Wagner opera rapped for Nazi atrocities in staging

Production of Tannhauser in Dusseldorf draws criticism for scenes featuring gas chambers, Hitler salute, swastika armband.

May 8, 2013 06:28
1 minute read.
Deutsche Oper am Rhein production of Richard Wagner's "Tannhauser" at the Dusseldorf Opera House.

Wagner's Tannhauser opera 370. (photo credit: Hans Jörg Michel)


Dear Reader,
As you can imagine, more people are reading The Jerusalem Post than ever before. Nevertheless, traditional business models are no longer sustainable and high-quality publications, like ours, are being forced to look for new ways to keep going. Unlike many other news organizations, we have not put up a paywall. We want to keep our journalism open and accessible and be able to keep providing you with news and analysis from the frontlines of Israel, the Middle East and the Jewish World.

As one of our loyal readers, we ask you to be our partner.

For $5 a month you will receive access to the following:

  • A user experience almost completely free of ads
  • Access to our Premium Section
  • Content from the award-winning Jerusalem Report and our monthly magazine to learn Hebrew - Ivrit
  • A brand new ePaper featuring the daily newspaper as it appears in print in Israel

Help us grow and continue telling Israel’s story to the world.

Thank you,

Ronit Hasin-Hochman, CEO, Jerusalem Post Group
Yaakov Katz, Editor-in-Chief


BERLIN - A new production of Richard Wagner's Tannhauser opera in Dusseldorf has drawn criticism for staging Nazi atrocities.

The opera company apparently is considering modifications, according to reports.

At performances over the weekend by the Deutsche Oper am Rhein company at the Dusseldorf Opera House, the audience reacted negatively to scenes featuring the gassing of concentration camp prisoners, and the banned Hitler salute and swastika armband.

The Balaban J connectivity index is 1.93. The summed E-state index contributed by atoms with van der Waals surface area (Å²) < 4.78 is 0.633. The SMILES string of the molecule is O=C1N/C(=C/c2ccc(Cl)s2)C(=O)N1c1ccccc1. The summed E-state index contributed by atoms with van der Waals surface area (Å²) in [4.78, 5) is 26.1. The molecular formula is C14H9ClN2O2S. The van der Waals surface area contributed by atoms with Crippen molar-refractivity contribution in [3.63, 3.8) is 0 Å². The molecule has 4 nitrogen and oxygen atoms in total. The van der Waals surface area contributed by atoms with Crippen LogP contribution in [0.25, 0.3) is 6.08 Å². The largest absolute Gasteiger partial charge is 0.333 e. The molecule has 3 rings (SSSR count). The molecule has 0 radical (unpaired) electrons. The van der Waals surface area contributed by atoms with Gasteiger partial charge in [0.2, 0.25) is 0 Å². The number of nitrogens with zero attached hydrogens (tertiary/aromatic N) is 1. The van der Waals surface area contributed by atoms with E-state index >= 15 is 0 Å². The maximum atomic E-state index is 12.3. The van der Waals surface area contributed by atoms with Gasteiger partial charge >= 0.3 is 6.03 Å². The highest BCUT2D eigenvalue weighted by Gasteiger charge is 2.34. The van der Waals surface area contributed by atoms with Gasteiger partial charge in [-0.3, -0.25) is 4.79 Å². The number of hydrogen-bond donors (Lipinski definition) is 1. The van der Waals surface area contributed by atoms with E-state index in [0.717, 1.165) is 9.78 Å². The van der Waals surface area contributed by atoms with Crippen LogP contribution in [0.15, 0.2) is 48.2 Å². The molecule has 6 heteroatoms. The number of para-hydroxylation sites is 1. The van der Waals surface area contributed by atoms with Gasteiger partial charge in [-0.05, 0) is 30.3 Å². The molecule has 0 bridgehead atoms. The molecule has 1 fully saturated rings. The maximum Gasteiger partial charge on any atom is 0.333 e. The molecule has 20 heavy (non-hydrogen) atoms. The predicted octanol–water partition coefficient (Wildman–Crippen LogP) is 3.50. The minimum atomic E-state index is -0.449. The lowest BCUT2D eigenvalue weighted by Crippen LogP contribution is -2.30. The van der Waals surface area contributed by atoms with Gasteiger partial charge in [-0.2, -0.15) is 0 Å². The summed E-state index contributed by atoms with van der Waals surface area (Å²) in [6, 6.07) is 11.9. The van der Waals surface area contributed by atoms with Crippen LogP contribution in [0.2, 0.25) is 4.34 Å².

In one scene, a mother, father and daughter are led up by members of the Wehrmacht; their clothes are removed and they are shaved, and shot. There reportedly is no music accompanying the scene.

Burkhard Kosminski, the opera company's director, added the scenes that have drawn criticism.

Israel's ambassador to Germany reportedly has voiced displeasure, and some left the theater "bathed in sweat," according to a report in the online edition of the local Rheinische Post.

Oded Horowitz, head of the Jewish community of North Rhine, said in the Rheinische Post's Tuesday edition that "survivors are likely to find the provocative handling of Nazi history in this Tannhauser production quite painful." While remembrance of Nazi crimes is important, he said, "a theater scandal is not our preferred form of confronting the past."

Many eschew Wagner's music because of the admiration that Hitler held for Wagner as well as the composer's alleged anti-Semitism.

Last July, Russian opera singer Evgeny Nikitin was pressured to withdraw from Germany's famous Bayreuth Opera Festival because of Nazi tattoos on his chest and arm. He was supposed to sing the lead in The Flying Dutchman.

Join Jerusalem Post Premium Plus now for just $5 and upgrade your experience with an ads-free website and exclusive content. Click here>>

Related Content

Joan Rivers
August 28, 2014
Joan Rivers rushed to hospital following throat surgery